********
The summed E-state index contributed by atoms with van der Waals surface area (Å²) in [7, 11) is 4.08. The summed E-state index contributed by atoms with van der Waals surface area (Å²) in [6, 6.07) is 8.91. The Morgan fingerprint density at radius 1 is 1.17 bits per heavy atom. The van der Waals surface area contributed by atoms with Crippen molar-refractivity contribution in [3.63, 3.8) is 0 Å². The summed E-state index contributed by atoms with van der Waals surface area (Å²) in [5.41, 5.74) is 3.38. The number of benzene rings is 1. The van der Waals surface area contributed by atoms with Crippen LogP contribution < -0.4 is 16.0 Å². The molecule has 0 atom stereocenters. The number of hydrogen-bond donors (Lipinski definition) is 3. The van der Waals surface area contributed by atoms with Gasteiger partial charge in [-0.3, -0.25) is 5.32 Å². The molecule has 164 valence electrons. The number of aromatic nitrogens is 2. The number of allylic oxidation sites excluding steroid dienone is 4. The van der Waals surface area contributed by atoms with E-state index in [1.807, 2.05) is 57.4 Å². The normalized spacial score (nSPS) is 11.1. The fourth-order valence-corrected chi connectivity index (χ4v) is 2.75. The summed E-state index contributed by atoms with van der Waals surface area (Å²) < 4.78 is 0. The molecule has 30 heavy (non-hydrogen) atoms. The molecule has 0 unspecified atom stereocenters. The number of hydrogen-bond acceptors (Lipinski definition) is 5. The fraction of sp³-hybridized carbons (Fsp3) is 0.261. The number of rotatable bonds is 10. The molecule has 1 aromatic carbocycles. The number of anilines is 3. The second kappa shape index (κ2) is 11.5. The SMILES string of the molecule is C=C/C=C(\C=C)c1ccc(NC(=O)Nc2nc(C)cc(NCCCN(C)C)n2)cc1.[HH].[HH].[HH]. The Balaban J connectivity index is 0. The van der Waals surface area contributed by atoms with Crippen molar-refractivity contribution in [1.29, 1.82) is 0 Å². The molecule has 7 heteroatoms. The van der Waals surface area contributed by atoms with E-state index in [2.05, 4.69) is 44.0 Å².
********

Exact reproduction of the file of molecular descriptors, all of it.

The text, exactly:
The summed E-state index contributed by atoms with van der Waals surface area (Å²) in [7, 11) is 4.08. The summed E-state index contributed by atoms with van der Waals surface area (Å²) in [6, 6.07) is 8.91. The Morgan fingerprint density at radius 1 is 1.17 bits per heavy atom. The van der Waals surface area contributed by atoms with Crippen molar-refractivity contribution in [3.63, 3.8) is 0 Å². The summed E-state index contributed by atoms with van der Waals surface area (Å²) in [5.41, 5.74) is 3.38. The number of benzene rings is 1. The van der Waals surface area contributed by atoms with Crippen LogP contribution < -0.4 is 16.0 Å². The molecule has 0 atom stereocenters. The number of hydrogen-bond donors (Lipinski definition) is 3. The van der Waals surface area contributed by atoms with Gasteiger partial charge in [-0.3, -0.25) is 5.32 Å². The molecule has 164 valence electrons. The number of aromatic nitrogens is 2. The number of allylic oxidation sites excluding steroid dienone is 4. The van der Waals surface area contributed by atoms with E-state index in [1.807, 2.05) is 57.4 Å². The normalized spacial score (nSPS) is 11.1. The fourth-order valence-corrected chi connectivity index (χ4v) is 2.75. The summed E-state index contributed by atoms with van der Waals surface area (Å²) < 4.78 is 0. The molecule has 30 heavy (non-hydrogen) atoms. The molecule has 0 unspecified atom stereocenters. The number of hydrogen-bond acceptors (Lipinski definition) is 5. The fraction of sp³-hybridized carbons (Fsp3) is 0.261. The number of rotatable bonds is 10. The molecule has 1 aromatic carbocycles. The number of anilines is 3. The second kappa shape index (κ2) is 11.5. The SMILES string of the molecule is C=C/C=C(\C=C)c1ccc(NC(=O)Nc2nc(C)cc(NCCCN(C)C)n2)cc1.[HH].[HH].[HH]. The Balaban J connectivity index is 0. The van der Waals surface area contributed by atoms with Crippen molar-refractivity contribution in [1.29, 1.82) is 0 Å². The molecule has 7 heteroatoms. The van der Waals surface area contributed by atoms with E-state index in [2.05, 4.69) is 44.0 Å².